The covenant confirmed by Jesus
In Daniel 8:27 we read about the covenant being confirmed. The first question here is, what covenant? All throughout the entire Bible (for example in Genesis 19) we can read that God made a covenant with Abraham. At its core this covenant meant, ‘I will be your God and you and your descendants will be my people’. Israel would be God’s people, if they obeyed God’s word. When the angel explains that these 70 weeks are cut off for ‘thy people’ (Daniel 9:24), it is talking about this covenant in which the Israelites as a nation were God’s people. The covenant made with them, would be confirmed for one more week. It means, they had one more chance to be God’s people.
Jesus Himself makes this exceedingly clear in the parable about the vineyard (Matthew 21:33-45). In the parable the landowner (God) lends out his land to husbandmen (Israel), expecting fruits. When the owner sent servants (prophets) to the field to collect the fruits, the husbandmen killed the servants. When the son of the owner (Jesus) comes himself, the husbandmen kill even the son. What is the result? The husbandmen are destroyed and the land will be lent out to other husbandmen (Gentiles). It cannot be made clearer than verse 43 “Therefore say I unto you, The kingdom of God shall be taken from you, and given to a nation bringing forth the fruits thereof.” Even those Jews knew that Jesus was talking about them (Matthew 21:45). God expected fruits of Israel, but when He sent His prophets and even His Son, they killed them. Therefore the kingdom will be taken from them and given to another who will produce fruit.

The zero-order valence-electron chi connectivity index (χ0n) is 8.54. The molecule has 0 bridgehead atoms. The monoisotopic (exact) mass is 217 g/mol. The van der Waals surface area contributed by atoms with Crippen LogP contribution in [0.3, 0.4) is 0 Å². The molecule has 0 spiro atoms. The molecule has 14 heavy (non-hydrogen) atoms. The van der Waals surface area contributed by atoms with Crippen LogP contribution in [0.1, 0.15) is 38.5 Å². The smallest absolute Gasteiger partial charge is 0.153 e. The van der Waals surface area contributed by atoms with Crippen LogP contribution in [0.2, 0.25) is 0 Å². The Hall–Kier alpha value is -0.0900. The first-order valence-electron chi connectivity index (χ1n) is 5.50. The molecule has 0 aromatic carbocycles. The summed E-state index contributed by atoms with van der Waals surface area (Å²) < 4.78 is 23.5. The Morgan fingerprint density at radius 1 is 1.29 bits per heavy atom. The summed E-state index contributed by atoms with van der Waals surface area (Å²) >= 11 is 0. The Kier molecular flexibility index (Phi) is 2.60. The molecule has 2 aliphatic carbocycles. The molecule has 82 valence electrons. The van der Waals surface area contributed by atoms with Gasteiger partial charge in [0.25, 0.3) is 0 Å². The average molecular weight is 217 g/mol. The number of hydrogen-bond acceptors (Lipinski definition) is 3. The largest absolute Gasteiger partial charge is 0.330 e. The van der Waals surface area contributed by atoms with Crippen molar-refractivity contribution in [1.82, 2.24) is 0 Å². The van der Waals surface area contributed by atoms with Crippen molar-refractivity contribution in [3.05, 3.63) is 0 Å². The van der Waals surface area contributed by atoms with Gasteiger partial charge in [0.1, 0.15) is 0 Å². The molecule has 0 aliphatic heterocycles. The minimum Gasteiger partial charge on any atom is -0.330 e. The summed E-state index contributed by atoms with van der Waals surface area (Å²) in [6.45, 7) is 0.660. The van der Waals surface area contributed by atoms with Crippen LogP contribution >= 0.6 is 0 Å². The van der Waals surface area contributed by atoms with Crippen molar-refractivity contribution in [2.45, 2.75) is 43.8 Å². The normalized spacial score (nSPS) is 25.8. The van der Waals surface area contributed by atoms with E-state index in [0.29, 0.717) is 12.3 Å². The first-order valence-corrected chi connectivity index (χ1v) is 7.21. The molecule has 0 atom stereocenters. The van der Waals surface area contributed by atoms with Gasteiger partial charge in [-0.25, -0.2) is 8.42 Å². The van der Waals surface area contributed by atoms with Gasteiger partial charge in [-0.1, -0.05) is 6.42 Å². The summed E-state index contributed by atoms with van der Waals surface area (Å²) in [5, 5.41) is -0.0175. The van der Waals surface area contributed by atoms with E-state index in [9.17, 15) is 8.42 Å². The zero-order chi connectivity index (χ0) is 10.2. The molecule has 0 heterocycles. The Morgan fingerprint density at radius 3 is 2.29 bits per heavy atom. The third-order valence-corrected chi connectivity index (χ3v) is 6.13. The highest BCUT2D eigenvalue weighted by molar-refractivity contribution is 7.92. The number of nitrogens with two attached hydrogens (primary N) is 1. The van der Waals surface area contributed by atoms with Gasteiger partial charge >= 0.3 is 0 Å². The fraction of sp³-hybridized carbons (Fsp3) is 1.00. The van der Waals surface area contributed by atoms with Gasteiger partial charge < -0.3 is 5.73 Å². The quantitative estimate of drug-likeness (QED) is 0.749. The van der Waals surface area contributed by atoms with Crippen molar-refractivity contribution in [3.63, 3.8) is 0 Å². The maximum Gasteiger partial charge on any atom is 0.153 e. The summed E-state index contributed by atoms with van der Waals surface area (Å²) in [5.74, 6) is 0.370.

The covenant confirmed by the disciples
Now Jesus confirmed this covenant during His ministry, but He died and went to heaven after three and a half year, leaving a three and a half year gap for the covenant to need to be confirmed. What about that time? The author of Hebrews gives us the answer. In the first three and a half years Jesus confirmed the covenant in His physical being, and after this time He confirmed the covenant for three and a half years more, through His disciples (Hebrews 2:3). Can we double check this? Absolutely.
Jesus focused on the Israelites during His ministry (Matthew 15:26) and instructed His disciples to do the same (Matthew 10:5). But just before Jesus ascended to heaven, He gave His disciples some further instructions. He instructed them to witness in Jerusalem, Judaea, Samaria and the uttermost part of the earth (Acts 1:8). Make a mental note of the order of that instruction, we’ll come back to it.